So what I did was pulled out the 130 Burda Style pattern and re-evaluate. The 130 is not a basic block. It is the basic shirt/blouse style which I love. I prefer the one-piece collar (AKA convertible collar). A collar with stand or stand only irritate my neck and I have the skin tags to prove that statement. The one-piece collar, when open creates a very flattering V for my face. I’d say I prefer a separate front facing/button band just because it saves fabric. But I like the cut-on facing for ease of construction and face it, sometimes there’s no point in “saving” fabric. 1/2 yard of dressmaking fabric is hardly enough to do anything with; sometimes it’s better to save the time than the fabric. The 130 style has a drop sleeve. This is not shoulder extended until it’s too big. The shoulder clearly curves over the shoulders edge to meet the sleeve head.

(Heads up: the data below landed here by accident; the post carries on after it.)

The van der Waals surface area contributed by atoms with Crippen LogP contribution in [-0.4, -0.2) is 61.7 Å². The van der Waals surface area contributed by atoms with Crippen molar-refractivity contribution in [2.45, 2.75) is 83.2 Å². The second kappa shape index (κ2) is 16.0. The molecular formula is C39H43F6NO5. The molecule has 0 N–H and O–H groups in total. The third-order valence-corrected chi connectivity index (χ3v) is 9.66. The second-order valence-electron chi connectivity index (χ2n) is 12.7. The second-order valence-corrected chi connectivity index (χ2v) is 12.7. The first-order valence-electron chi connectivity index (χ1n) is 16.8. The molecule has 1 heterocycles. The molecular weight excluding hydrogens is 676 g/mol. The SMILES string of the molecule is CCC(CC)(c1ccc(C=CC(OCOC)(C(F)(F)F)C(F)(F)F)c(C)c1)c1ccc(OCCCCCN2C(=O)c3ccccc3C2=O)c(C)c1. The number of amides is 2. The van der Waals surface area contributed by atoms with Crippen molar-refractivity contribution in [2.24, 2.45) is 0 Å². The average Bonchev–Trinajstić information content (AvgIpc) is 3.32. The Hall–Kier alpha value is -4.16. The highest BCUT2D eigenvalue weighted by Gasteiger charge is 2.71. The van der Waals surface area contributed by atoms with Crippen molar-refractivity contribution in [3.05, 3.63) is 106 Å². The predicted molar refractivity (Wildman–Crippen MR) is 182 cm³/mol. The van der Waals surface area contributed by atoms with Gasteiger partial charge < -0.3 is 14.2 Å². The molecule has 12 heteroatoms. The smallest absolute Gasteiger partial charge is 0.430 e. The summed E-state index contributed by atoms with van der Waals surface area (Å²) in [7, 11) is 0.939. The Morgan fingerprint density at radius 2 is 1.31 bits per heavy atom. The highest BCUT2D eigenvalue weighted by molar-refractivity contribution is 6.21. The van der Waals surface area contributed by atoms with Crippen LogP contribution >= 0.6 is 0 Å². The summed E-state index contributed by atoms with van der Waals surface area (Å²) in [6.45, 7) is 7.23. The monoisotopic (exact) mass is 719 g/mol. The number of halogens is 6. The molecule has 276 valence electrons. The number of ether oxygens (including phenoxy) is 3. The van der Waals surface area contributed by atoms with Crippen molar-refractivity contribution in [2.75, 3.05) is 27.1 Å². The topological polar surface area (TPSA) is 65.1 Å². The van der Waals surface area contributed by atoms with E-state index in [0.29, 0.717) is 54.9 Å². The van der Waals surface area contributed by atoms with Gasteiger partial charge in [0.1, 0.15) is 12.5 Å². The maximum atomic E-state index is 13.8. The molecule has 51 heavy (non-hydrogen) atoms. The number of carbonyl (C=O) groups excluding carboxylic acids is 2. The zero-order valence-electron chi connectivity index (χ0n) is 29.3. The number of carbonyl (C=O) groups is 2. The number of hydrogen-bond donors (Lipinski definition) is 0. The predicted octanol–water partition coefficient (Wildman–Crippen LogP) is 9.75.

Actually I’d prefer to work with a blouse pattern which ends at the shoulder point. But this pattern is already traced. I already have experience with it AND it is a style I like to wear. So I pulled the tissue back out and started comparing with the failed 106 and also several of my recent tops made from woven fabrics. I didn’t consider the knit garments/patterns because there are substantial draft and fit changes between knit and woven fabrics which I didn’t want complicating my process. I retrieved the big pattern sheet from the BS magazine and began comparing the tissues from all these patterns to the master pattern. It took a while. But what I came up with is that my body is multi-sized. I need one size for the shoulders, a second for the bust,3rd for the waist and 5th for the tummy/hip. Also, my back needs a different size from my front. I traced the pattern with my new sizes, blending between sizes. I added seam allowances, applied the 1″ BWL and then trimmed away the extra tissue. Next I marked bust, waist, tummy and hip lines horizontally across both front and back. Then I measured and recorded the expected finished measurements. I’m not only going in a general direction, but I want to be able to repeat the final result.